March 29, 2017 – 82 Fed. Reg. 15461: BIS removed the following 7 persons under 10 destinations from the Entity List: 

Germany: 

  • • Industrio GmbH, Neumarkt 
  • • Martin Hess, Neumarkt 
  • Peter Duenker, a.k.a., the following alias: Peter Dunker, Neumarkt 
  • • Wilhelm ``Bill'' Holler, Neumarkt 

Hong Kong: 

  • Frank Genin, a.k.a., the following alias: Franck Genin. Sheung Wang, Hong Kong (See also alternate addresses under U.A.E.) 

India 

  • Beaumont Trading AG, a.k.a., the following alias: -Beaumont Tradex India, New Delhi (See also alternate addresses under Switzerland and U.A.E.) 

Singapore: 

  • • Amanda Sng, Singapore 

Switzerland: 

  • Beaumont Trading AG, a.k.a., the following alias: Beaumont Tradex India, Baar (Zug Canton) (See also alternate addresses in India and the U.A.E.) 

United Arab Emirates: 

  • Beaumont Trading AG, a.k.a., the following alias: Beaumont Tradex India, Dubai, U.A.E. (See alternate addresses in India and Switzerland)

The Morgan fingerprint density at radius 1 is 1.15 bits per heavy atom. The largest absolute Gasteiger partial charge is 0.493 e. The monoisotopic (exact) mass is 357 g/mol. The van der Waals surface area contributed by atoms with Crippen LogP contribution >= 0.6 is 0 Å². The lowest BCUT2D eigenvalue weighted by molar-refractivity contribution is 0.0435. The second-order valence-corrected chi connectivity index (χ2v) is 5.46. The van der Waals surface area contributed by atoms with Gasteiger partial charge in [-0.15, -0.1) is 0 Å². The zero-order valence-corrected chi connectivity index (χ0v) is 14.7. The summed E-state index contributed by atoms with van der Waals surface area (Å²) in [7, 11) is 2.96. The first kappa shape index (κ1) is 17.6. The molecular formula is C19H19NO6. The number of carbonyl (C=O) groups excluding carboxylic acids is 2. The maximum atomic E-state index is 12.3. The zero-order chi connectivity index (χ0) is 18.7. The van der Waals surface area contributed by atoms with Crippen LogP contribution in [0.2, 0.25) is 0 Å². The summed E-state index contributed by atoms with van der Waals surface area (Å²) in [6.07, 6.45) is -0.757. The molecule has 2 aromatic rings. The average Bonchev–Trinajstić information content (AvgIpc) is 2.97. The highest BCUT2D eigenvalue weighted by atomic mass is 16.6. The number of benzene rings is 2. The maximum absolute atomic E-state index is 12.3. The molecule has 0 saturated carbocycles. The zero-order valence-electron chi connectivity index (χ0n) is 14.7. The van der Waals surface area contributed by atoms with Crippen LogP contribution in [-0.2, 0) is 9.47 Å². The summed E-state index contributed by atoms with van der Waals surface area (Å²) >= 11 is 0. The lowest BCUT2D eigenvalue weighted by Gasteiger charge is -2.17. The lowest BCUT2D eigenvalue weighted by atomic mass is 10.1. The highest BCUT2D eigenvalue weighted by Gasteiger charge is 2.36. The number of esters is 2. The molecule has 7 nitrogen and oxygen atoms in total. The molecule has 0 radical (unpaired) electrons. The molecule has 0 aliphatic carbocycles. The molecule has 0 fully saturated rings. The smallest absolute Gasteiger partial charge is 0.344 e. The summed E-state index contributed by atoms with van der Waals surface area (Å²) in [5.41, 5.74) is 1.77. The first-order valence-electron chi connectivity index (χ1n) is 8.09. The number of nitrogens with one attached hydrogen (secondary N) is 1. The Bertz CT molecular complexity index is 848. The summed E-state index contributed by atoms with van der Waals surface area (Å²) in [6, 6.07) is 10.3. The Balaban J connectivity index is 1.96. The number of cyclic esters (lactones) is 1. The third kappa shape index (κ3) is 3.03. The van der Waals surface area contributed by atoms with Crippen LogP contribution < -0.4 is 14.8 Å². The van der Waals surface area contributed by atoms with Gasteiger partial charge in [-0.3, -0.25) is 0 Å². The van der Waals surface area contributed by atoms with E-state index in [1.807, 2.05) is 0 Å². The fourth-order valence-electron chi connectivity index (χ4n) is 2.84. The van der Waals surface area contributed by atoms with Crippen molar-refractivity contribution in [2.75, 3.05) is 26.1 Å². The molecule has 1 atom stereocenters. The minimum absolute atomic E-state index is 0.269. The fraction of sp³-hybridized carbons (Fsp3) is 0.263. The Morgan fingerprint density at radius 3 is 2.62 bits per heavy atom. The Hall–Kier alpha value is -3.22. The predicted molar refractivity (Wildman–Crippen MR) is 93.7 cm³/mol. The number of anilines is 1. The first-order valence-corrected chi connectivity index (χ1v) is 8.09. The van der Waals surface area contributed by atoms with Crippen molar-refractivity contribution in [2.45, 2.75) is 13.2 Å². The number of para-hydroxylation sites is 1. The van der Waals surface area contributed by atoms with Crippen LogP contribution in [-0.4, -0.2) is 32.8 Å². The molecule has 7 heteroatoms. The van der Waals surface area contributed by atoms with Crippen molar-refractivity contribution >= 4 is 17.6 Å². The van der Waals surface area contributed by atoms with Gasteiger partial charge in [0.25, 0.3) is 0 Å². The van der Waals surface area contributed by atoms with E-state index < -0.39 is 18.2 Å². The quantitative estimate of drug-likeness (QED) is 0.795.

• Frank Genin, a.k.a., the following alias: Franck Genin, Dubai, Ras Al Khaimah, and Free Trade Zone RAK (See alternate address under Hong Kong) 

FD ASSOCIATES, INC. - EXPORT CONTROLS & COMPLIANCE UPDATE 

Page 3 This newsletter is provided as a service to exporters and is not intended to replace the ITAR or EAR as a reference source. If you have questions concerning the correct interpretation of the regulations please call us at (703) 847-5801 or email us at This email address is being protected from spambots. You need JavaScript enabled to view it.

DEPARTMENT OF STATE 

DDTC Name and Address Changes Posted to Website 

March 1, 10, 20, 21, 22, and 28, 2017: The Directorate of Defense Trade Controls (DDTC) posted the following name and/or address changes on its website at http://www.pmddtc.state.gov/licensing/name_change.html

  • • Change in Address for Bijlsma Hijs- en Heftechniek Projecten BV; 
  • Change in Name from HP Enterprise Services LLC to Enterprise Services LLC due to corporate restructuring; 
  • Change in Name from HP Enterprise Services Defence & Security to EntServ UK Limited due to corporate restructuring;